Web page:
I gazed off into the distance, the breeze caressing my face. An eagle was flying overhead; or a sparrowhawk, perhaps. I sat down and started to read the newspaper I’d brought. There’s something very particular about reading a newspaper up a mountain. You feel oddly disconnected from current events – like the Jade Emperor surveying the mortal world from Heaven.
You may assume, from the fact that I read the newspaper for half an hour, that I am a normal person. Well, I instantly forgot what I’d read, then set about one of my favourite pastimes: ripping the newspaper into identical, tiny fragments which I delighted in releasing – in great fistfuls – into the wind. In the same way that everyone loves popping bubble-wrap, I think that scattering shreds of newspaper on mountaintops has a kind of universal appeal.
I took the rope out of my bag. Dear reader, don’t try and stop me; because I wasn’t preparing to hang myself. Whenever I climb a mountain, I pack a rope – I’ve been doing this since I was ten, maybe because I watched too many low-budget American action TV shows as a child. Maybe I thought I might need to haul myself some place as part of a death-defying stunt. Even though it had never happened to me once in twenty years, I still brought the rope every time, sensing that the rope might have a decisive role to play at a key juncture.
Today, its role was to enable me to skip.
I love skipping; humans don’t often get the chance to jump up and down free-style – not like sparrows, or rabbits, or frogs, or monkeys. But give a person a rope, and jumping enters a whole new realm of possibility. Jumping on your own, you quickly feel self-conscious; bring a rope into the equation and it seems perfectly natural. And skipping on a mountain is completely different to skipping at sea-level.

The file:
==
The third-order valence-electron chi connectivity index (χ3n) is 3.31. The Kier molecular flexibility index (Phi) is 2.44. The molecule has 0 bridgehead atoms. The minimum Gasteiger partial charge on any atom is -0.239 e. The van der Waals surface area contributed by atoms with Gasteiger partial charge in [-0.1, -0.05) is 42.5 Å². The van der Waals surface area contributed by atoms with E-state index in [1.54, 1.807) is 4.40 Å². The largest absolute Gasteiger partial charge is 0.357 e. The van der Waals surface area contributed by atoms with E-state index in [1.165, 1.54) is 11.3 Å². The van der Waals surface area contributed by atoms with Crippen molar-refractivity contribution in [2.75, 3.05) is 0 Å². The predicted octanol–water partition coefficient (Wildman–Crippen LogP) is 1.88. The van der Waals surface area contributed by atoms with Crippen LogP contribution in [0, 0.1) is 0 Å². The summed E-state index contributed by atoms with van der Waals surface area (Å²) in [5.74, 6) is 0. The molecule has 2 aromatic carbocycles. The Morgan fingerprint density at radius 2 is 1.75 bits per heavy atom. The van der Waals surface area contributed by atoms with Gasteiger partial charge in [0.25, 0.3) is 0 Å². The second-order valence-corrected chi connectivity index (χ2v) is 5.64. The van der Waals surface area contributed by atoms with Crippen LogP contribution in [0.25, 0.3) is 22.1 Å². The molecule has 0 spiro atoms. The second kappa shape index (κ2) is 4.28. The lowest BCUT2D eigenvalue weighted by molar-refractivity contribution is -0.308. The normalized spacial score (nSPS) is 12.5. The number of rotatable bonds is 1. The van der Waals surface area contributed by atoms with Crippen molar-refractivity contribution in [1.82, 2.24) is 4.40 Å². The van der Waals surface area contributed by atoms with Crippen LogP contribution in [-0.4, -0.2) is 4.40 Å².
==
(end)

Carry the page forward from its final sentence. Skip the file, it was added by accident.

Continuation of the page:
When I was too tired to skip any more, I lay down on the grass. A breeze was blowing; the sky was blue with white clouds. I closed my eyes and imagined that I was lying on a vast, soft cloud. Science tells us that as clouds are only water vapour they won’t support our weight, and that certainly we can’t ride them like the Monkey King did. Who cares? I wondered, defiantly, what sex on a cloud would be like.
I tried to conjure up a dream lover – ideally a princess – for my cloud sex. Sadly, once you hit thirty, it takes more than fairy-tales to reach climax. Luckily, a couple of classic porn films on my phone came to my rescue. I took a towel out of my bag. This was no ordinary towel, mind; it had passed through a rigorous selection procedure. I’m of the belief that a towel is at least as important as a girlfriend, perhaps more, because it is the object with which you end up having the most intimate daily contact.
My obsession with towels comes from my long-term love of one book, The Hitchhiker’s Guide to the Galaxy, which contains a particularly informative entry on the subject.